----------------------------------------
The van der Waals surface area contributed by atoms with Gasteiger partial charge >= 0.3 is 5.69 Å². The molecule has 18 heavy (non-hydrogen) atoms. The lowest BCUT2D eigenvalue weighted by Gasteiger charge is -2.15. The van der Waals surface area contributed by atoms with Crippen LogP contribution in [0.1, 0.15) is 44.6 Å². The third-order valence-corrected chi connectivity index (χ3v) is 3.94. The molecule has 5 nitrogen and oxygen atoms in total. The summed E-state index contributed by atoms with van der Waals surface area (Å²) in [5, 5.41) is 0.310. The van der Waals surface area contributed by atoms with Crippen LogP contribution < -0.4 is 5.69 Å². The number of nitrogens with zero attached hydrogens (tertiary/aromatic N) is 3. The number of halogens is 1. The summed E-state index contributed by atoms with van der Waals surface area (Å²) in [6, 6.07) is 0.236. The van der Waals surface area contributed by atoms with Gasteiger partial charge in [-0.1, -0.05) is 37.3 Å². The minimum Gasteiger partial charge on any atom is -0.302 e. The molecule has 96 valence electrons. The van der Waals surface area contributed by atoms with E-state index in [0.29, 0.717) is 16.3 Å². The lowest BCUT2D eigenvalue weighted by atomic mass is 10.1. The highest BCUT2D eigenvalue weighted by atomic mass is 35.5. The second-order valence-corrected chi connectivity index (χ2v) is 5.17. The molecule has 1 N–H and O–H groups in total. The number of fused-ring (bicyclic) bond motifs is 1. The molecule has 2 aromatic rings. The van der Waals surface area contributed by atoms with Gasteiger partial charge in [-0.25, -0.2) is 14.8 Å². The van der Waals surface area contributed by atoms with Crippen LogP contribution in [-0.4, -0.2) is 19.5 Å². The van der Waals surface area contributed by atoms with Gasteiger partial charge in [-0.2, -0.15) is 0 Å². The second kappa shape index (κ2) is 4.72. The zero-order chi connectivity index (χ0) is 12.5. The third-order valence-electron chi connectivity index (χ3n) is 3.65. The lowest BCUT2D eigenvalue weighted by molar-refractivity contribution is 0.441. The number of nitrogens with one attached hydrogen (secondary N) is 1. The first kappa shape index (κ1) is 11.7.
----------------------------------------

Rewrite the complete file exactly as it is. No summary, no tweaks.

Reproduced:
The van der Waals surface area contributed by atoms with Gasteiger partial charge >= 0.3 is 5.69 Å². The molecule has 18 heavy (non-hydrogen) atoms. The lowest BCUT2D eigenvalue weighted by Gasteiger charge is -2.15. The van der Waals surface area contributed by atoms with Crippen LogP contribution in [0.1, 0.15) is 44.6 Å². The third-order valence-corrected chi connectivity index (χ3v) is 3.94. The molecule has 5 nitrogen and oxygen atoms in total. The summed E-state index contributed by atoms with van der Waals surface area (Å²) in [5, 5.41) is 0.310. The van der Waals surface area contributed by atoms with Crippen LogP contribution < -0.4 is 5.69 Å². The number of nitrogens with zero attached hydrogens (tertiary/aromatic N) is 3. The number of halogens is 1. The summed E-state index contributed by atoms with van der Waals surface area (Å²) in [6, 6.07) is 0.236. The van der Waals surface area contributed by atoms with Gasteiger partial charge in [-0.1, -0.05) is 37.3 Å². The minimum Gasteiger partial charge on any atom is -0.302 e. The molecule has 96 valence electrons. The van der Waals surface area contributed by atoms with E-state index in [0.29, 0.717) is 16.3 Å². The lowest BCUT2D eigenvalue weighted by atomic mass is 10.1. The highest BCUT2D eigenvalue weighted by atomic mass is 35.5. The second-order valence-corrected chi connectivity index (χ2v) is 5.17. The molecule has 1 N–H and O–H groups in total. The number of fused-ring (bicyclic) bond motifs is 1. The molecule has 2 aromatic rings. The van der Waals surface area contributed by atoms with Gasteiger partial charge in [-0.25, -0.2) is 14.8 Å². The van der Waals surface area contributed by atoms with Crippen LogP contribution in [-0.4, -0.2) is 19.5 Å². The van der Waals surface area contributed by atoms with Gasteiger partial charge in [-0.2, -0.15) is 0 Å². The second kappa shape index (κ2) is 4.72. The zero-order chi connectivity index (χ0) is 12.5. The third-order valence-electron chi connectivity index (χ3n) is 3.65. The lowest BCUT2D eigenvalue weighted by molar-refractivity contribution is 0.441. The number of nitrogens with one attached hydrogen (secondary N) is 1. The first kappa shape index (κ1) is 11.7.